Personal profile

Research overview

Professor Byrne studies the evolution of cognitive and social behaviour, particularly the origins of distinctively human characteristics. Current projects focus on the gestural communication of the great apes, and on the social cognition of the African elephant. Previous work has included tactical deception in primates and its relationship to brain size and intelligence, welfare-related studies of cognition in the domestic pig, and the analysis of social learning and imitation. " (See for papers.) Postgraduates under his supervision have recently worked on gestural communication in chimpanzees, bonobos and orangutans; elephant social cognition; great ape manual feeding techniques, including the effect of disability on chimpanzee behaviour; and cognitive maps and travel coordination in monkeys and apes. Professor Byrne was awarded the British Psychology Society Book Award 1997 for his O.U.P. monograph "The Thinking Ape

Research interests

My current research interests are in the following areas: 

Social learning : Based on evidence about the abilities of non-human primates, I have developed models of the simple social learning processes that underlie much of the so-called 'imitation' seen in non-human animals, and also of the rather special ability that we and great apes possess, to perceive, understand and build novel, complex behaviour.

Gestural communication in great apes : Consistent with their remarkable abilities in manual plant feeding, and in stark contrast to their very slight abilities in modifying vocal communication, great apes show rather flexible gestural communication. My postdoctoral fellows and postgraduate students have been studying gestures in gorillas, orangutans, chimpanzees and bonobos for a number of years.

Evolution of mental map abilities : Efficient foraging in a large-scale environment requires many of the everyday navigation abilites upon which humans also rely. But how far in advance can a non-human primate plan? Several of my recent PhD students have explored this question, and (in conjunction with Peter Jupp, Dept of Statistics) we have developed a novel program for evaluating travel data for the possibility of routes planned in advance.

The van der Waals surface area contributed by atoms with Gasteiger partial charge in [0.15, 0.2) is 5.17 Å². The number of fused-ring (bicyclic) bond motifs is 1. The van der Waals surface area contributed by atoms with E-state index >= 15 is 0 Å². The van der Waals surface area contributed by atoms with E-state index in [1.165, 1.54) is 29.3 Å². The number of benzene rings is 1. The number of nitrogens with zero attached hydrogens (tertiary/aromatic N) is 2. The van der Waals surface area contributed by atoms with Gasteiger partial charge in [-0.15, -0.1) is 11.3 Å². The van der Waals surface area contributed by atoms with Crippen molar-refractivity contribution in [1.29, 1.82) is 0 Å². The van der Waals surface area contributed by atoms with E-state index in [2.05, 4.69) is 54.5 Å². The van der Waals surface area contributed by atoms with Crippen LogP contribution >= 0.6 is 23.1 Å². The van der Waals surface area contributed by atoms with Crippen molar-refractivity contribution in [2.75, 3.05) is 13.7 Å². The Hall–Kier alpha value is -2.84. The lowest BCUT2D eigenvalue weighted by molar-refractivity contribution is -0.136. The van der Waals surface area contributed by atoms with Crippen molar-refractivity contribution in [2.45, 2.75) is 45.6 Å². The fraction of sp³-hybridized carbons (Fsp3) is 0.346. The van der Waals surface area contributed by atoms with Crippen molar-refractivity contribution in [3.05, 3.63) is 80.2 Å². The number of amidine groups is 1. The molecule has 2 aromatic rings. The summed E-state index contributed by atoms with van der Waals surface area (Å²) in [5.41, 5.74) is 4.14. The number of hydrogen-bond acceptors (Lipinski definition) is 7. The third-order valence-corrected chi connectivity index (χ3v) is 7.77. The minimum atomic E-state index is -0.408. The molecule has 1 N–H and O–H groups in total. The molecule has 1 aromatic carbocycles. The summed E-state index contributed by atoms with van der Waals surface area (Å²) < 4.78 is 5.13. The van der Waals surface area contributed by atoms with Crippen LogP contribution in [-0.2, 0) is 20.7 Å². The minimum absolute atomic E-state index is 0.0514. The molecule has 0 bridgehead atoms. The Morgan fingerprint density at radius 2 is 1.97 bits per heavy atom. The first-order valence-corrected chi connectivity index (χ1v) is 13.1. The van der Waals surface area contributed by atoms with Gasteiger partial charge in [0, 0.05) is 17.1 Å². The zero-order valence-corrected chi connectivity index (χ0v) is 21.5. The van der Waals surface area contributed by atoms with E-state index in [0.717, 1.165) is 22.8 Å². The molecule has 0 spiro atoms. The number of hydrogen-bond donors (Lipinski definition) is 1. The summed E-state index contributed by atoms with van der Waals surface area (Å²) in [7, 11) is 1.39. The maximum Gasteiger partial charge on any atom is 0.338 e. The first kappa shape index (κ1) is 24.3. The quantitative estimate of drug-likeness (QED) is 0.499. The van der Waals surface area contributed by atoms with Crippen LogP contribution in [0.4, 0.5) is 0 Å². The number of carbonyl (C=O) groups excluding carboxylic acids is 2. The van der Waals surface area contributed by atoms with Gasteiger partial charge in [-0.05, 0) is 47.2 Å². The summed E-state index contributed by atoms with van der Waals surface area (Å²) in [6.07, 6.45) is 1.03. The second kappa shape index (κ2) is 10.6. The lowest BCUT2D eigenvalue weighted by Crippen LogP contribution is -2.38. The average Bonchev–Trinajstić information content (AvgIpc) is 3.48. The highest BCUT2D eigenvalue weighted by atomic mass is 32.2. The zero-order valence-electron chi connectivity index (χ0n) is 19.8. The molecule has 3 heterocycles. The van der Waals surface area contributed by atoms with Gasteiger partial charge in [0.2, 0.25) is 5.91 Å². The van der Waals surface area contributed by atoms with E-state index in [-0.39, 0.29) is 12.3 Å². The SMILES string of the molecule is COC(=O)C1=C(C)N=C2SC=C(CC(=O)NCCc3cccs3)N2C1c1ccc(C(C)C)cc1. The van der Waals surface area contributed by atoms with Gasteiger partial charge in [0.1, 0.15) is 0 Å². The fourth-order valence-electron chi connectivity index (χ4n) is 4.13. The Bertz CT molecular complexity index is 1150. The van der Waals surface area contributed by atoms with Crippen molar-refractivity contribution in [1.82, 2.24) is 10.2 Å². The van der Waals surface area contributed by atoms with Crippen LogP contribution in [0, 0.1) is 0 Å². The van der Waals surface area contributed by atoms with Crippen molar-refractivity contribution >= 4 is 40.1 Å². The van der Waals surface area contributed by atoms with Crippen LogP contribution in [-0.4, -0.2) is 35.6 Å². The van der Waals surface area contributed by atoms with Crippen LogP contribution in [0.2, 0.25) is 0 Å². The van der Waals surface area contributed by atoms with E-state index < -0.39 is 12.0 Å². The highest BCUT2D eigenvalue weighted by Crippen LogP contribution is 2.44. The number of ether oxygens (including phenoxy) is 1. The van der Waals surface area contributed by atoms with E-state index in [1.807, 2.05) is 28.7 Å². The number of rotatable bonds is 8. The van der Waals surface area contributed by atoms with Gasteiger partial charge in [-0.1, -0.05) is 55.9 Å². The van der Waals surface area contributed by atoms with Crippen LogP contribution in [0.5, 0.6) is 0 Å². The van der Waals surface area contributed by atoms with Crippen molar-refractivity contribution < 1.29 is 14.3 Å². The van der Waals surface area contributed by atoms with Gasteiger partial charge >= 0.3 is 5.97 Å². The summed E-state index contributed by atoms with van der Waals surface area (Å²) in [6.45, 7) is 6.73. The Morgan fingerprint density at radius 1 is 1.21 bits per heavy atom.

Cognition on wild elephants : For obvious practical reasons, study of cognition in elephants has been highly restricted. However, long-term field studies have reported apparently unusual abilities suggesting considerable intelligence. With a postdoctoral research fellow, Lucy Bates, I have collaborated with the Amboseli Elephant Research project, Kenya, in studying the cognition of the Africa elephant.

Cognitive capacities of domestic animals : Animal welfare needs to be underpinned by a proper understanding of the mental abilities of the species concerned. With colleagues at Bristol Veterinary School, I have investigated the social cognition of the domestic pig in two BBSRC funded studies.

Academic/Professional Qualification

Ph.D., University of Cambridge; M.A., University of Cambridge

Expertise related to UN Sustainable Development Goals

In 2015, UN member states agreed to 17 global Sustainable Development Goals (SDGs) to end poverty, protect the planet and ensure prosperity for all. This person’s work contributes towards the following SDG(s):

  • SDG 3 - Good Health and Well-being
  • SDG 13 - Climate Action


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